Gary Gensler concerned with decentralization of Bitcoin and illicit use, consumer protection coming for DeFi, ICOs, and altcoins

(Last Updated on August 15, 2021)

Watch Gary speak live today on YouTube

It’s more like the WILD WEST!

Gary Gensler @ 8.3.21 at the Aspen Security Forum

Right off the bat the new SEC head makes it abundantly clear that they will be enforcing future regulations to protect investors and consumers of crypto assets. They are going to target security fraud, ICOs, and the most fraudulent tokens first.

The SEC has a major fear of “true decentralization” in the digital asset space.

They want to regulate and continue to keep fiat currency based regimes in control of national economies around the world. The central bank digital currencies will be the focus and Bitcoin will be thought of as a speculative asset class that fails to meet the 3 pillars of functioning money.

Gary explains that Bitcoin fails to be used as a medium-of-exchange.

He basically starts with some celebration that Bitcoin is a true unique innovation and blockchain technology will help innovate the financial space. That it may be the catalyst for growth and evolution in the finance world … but.. right now it is “being used for bad”.

Money laundering, used to skirt sanctions, demanded as ransomware for massive hacks, blah blah…

Like we didn’t see this coming?

Currently most estimates put illicit activity in BITCOIN at LESS than 2.5%.

We know the U.S. Dollar has facilitated A LOT more illicit and criminal activity than any other medium of exchange to ever exist.. and it’s still pumping through the banks today.

The courts and U.S. regulators should well know that the major U.S banks pay billions in fines (every year) for illicit financial activities while earning many billions more through those scummy connections.

We don’t need your BS reasons for more financial surveillance and privacy attacks on the individual.

Can we please focus on fixing the current U.S. financial system that benefits corrupt institutions and lobbying corporations that accrue all the wealth to the 1% while destroying our environment, small businesses, and every individual freedom in our country?

I agree – get rid of the scams, ICOs, and sh*tcoins that have plagued and copied Bitcoin for over a decade. Get rid of the scammy lenders and ponzi scheme junk offerings that flagrantly attack the newbie “crypto trader” and suck away any worth they can.

We don’t need all the accessory junk that exists in “crypto”.

But all humans on this planet need Bitcoin more than ever.

Financial sovereignty for all.

“The Crypto Asset class is full of fraud, scam, and abuses in certain applications…”

Right now, though, in this digital scarce speculation asset, Bitcoin and others, we just don’t have enough investor protection and frankly, at this time, it’s more like the wild west, than some sort of protection against fraud, manipulation in this space.

This asset class is rife with fraud, scam, and abuses in certain applications.

There’s a great deal of hype and spin about how crypto assets work and in many cases investors aren’t able to get rigorous balanced complete information. It doesn’t mean there aren’t good faith actors and there are many of them. But investors really aren’t getting the information to judge the risk and understand the risk. And I fear that if we don’t address the issues a lot of people will be hurt.

Believes Bitcoin’s primary usage for “medium of exchange” has been only to launder money, skirt financial regulations, and empower criminal entities..

And we also haven’t seen that crypto has been used much as a medium of exchange.

Except for one large exception – to the extent is that it is being used as a medium of exchange to skirt our laws in respect to anti-money laundering, sanctions, tax collection, on the dark web, and yes it’s also enabled extortion via ransomware as we’ve seen recently in Colonial Pipeline and elsewhere.

You see with the advent of the internet 40 years ago and the movement from physical paper money to digital money. We nation states around the globe layered various public policy goals over our digital public money systems. Sanction regimes, anti-money laundering, tax compliance, we did that sort of in this digital public money area. And that’s to what some extent people are using a medium exchange in crypto.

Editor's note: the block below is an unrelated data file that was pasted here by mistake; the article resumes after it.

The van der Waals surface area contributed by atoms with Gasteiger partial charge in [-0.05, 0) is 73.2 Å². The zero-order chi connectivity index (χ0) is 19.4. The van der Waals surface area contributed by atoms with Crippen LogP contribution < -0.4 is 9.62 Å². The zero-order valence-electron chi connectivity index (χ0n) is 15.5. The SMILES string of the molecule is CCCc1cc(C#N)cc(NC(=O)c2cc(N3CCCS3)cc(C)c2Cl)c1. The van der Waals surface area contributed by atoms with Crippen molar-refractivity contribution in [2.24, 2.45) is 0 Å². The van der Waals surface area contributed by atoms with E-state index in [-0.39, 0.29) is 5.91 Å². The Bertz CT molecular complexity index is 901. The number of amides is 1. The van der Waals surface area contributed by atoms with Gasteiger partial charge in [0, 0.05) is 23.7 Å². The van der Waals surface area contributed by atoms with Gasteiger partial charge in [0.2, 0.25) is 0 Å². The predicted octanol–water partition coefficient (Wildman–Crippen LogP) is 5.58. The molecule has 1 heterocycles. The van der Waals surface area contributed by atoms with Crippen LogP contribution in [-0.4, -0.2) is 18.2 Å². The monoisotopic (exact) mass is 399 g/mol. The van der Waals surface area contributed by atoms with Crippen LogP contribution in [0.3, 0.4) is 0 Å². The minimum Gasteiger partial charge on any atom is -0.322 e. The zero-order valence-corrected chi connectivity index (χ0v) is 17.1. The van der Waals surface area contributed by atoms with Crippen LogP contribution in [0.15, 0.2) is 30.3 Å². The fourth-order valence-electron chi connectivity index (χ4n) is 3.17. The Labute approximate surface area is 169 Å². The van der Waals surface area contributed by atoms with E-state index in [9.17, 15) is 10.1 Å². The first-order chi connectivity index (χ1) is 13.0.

Recent 2020 research on the percentage % of illicit and criminal activity in the crypto market.

It is less than 2.5%!

What the f*^k are you talking about Gary?


Gary is pushing “crypto is a threat to national security” while the data points otherwise..

There has been a ton of media coverage on criminal and “illicit activity” in crypto this past year.

He is just putting out the same old “crypto is used by money launderers, terrorists, and drug cartel” FUD that has been dispelled for years..

Here are some of the latest platforms to dispel this old FUD in 2021.

Bitcoin illicit use statistics from Cipher Trace and The Cipher Brief

Here is Gary’s opening Statement on Bitcoin and he touches on how his past teachings at MIT have influenced his thinking process on the crypto asset space.

I would love to be able to sit-down and respond for Gary to please separate Bitcoin from sh*tcoins.

But let’s go through what he says..

Gary opens with a shoutout to “cypher punks” but clearly does not support their privacy and decentralization goals for the individual..

[Gary Gensler begins his video presentation]

What does the SEC have to do with Crypto?

Many of you might not know, but it was Halloween night in 2008 when Satoshi Nakamoto published an 8 page paper on a cypher punk mailing list. I don’t mispronounce it, a cypher punk mailing list. It had been around and ran by cryptographers since 1992. A little off the grid, a little libertarian, cypher punk mailing list.

Now Nakamoto, and we still don’t know who he/she/or they were.

He wrote, “I’ve been working on a new electronic cash system that’s fully peer to peer with no trusted 3rd party. “

You see, at the core, Nakamoto is talking about some form of private money that didn’t have central intermediaries. But Nakamoto had solved two riddles that had dogged these cryptographers and other technology experts for a couple of decades since the dawn of the internet.

First, was how to move something of value on the internet without a central intermediary. and that’s where it can fit into national security.

And relatedly, how to prevent double spending of that valuable digital token.

So subsequently, her innovation, or his, spurred the development of crypto asset and the underlying blockchain technology.

About a dozen years later where are we?

The crypto asset class has ballooned!

As of yesterday about 1.6 trillion dollars worth of value.

Of course it goes up and goes down, over 75 tokens worth a billion dollars each, 1600 tokens worth at least a million dollars each of market capitalization. and that 1.6 trillion is relatively small compared to the U.S. capital markets of nearly 100 trillion dollars. Its still significant and of course larger than the capital markets of many jurisdictions that this security forum would discuss.